Serous macular detachment, yellow macular deposits, and prominent middle limiting membrane in multiple myeloma
Received 13 December 2014
Accepted for publication 11 March 2015
Published 30 April 2015 Volume 2015:11 Pages 683—689
Checked for plagiarism Yes
Review by Single anonymous peer review
Peer reviewer comments 4
Editor who approved publication: Professor Garry Walsh
Berna Dogan,1 Muhammet Kazim Erol,1 Devrim Toslak,1 Deniz Turgut Coban,1 Mehmet Bulut,1 Ayse Cengiz,1 Esin Sogutlu Sari2
1Antalya Training and Research Hospital, Eye Clinic, Antalya, Turkey; 2Balikesir University Medicine Faculty, Eye Clinic, Balikesir, Turkey
Abstract: Bone marrow-derived multiple myeloma is a type of plasma cell tumor that may be associated with ocular complications. A 52-year-old male patient was admitted to our eye clinic with the complaint of sudden visual loss and a visual acuity of 20/50 in the right eye and 20/800 in the left eye. Fundus examination revealed common flame-shaped hemorrhages, venous dilatation and tortuosity, Roth spots, serous macular detachment, and yellow macular deposits in both eyes. Evaluation with fundus fluorescein angiography, fundus autofluorescence, and spectral-domain optical coherence tomography resulted in suspicion of hyperviscosity retinopathy and referral to the hematology clinic. After hematology consultation confirmed a diagnosis of multiple myeloma, chemotherapy and plasmapheresis were initiated. Four months after presentation, best-corrected visual acuity was 20/20 in both eyes and improvement in hyperviscosity retinopathy, serous macular detachment, and yellow macular deposits was observed.
Keywords: serous macular detachment, yellow macular deposit, prominent middle limiting membrane, multiple myeloma
Multiple myeloma is a malignant proliferation of plasma cells originating from a single clone. The characteristic signs of myeloma include bone pain, hypercalcemia, anemia, renal failure, and hyperviscosity syndrome.1
The retinal findings in hyperviscosity syndrome are common retinal hemorrhages, microaneurysms, venous dilatation and tortuosity, and white-centered hemorrhages.2 Serous macular detachment has been reported in a few cases in patients with multiple myeloma.3–5 Ho et al first reported serous macular detachment with or without subretinal precipitates or fundus signs of serum hyperviscosity in one patient with multiple myeloma, one patient with Waldenstrom’s macroglobulinemia, and one patient with benign polyclonal gammopathy.3 Rusu et al reported observation of associated serous detachment in four patients, three with multiple myeloma, and one with light-chain deposition disease.5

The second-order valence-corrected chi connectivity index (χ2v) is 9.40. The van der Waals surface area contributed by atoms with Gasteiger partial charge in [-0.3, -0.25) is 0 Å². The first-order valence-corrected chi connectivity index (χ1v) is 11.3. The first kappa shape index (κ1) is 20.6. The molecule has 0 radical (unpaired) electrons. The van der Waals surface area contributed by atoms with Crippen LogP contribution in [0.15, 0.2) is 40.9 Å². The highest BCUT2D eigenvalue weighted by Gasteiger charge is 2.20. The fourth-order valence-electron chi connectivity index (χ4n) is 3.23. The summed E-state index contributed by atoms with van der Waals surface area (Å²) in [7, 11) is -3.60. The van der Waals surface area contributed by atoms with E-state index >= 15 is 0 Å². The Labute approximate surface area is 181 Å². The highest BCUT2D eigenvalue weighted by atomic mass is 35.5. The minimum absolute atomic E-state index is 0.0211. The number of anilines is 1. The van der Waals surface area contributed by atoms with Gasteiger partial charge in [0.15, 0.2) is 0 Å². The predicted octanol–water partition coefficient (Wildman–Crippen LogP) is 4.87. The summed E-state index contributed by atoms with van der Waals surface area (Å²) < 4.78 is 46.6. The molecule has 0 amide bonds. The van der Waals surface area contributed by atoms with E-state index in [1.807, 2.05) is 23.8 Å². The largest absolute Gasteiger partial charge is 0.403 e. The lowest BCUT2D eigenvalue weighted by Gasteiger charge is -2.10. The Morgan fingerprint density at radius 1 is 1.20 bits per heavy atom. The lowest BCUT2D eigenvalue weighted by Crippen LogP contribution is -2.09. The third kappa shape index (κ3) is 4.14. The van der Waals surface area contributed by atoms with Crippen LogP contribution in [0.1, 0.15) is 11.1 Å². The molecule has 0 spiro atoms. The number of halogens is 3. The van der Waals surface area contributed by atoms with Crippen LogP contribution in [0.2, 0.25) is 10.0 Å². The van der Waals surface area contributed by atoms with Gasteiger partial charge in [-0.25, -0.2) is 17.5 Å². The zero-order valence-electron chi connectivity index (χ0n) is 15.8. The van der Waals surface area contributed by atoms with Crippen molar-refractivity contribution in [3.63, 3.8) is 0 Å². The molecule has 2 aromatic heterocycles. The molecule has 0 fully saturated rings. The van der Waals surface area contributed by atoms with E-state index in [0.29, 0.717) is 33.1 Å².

Here, we describe a rare case that presented as sudden vision loss and was diagnosed as multiple myeloma in which hyperviscosity retinopathy, serous macular detachment, yellow macular deposits, prominent middle limiting membrane (MLM), and Roth spots (white-centered hemorrhages) at the outer plexiform layer were evaluated by spectral-domain optical coherence tomography (SD-OCT), enhanced depth imaging OCT (EDI-OCT), fundus fluorescein angiography (FFA), and fundus autofluorescence.
A 52-year-old male patient was admitted to our eye clinic with the complaint of sudden visual loss. Best-corrected visual acuity (BCVA) was 20/50 in the right eye and 20/800 in the left eye. Intraocular pressure, anterior segment examination, and the pupillary light reflex were normal. Fundus examination in both eyes revealed scattered flame-shaped hemorrhages, Roth spots, venous dilatation and tortuosity, and serous macular detachment (Figure 1A and B). FFA revealed scattered microaneurysms and hypofluorescent areas but no macula leakage (Figure 1C and D). SD-OCT revealed a central macular thickness of 329 μm in the right eye and 705 μm in the left eye, the presence of serous macular detachment (Figure 1E and F), small cystic spaces within the outer plexiform layer, and prominent MLM (Figure 1F). EDI-OCT revealed a choroidal thickness of 347 μm in the right eye and 421 μm in the left eye.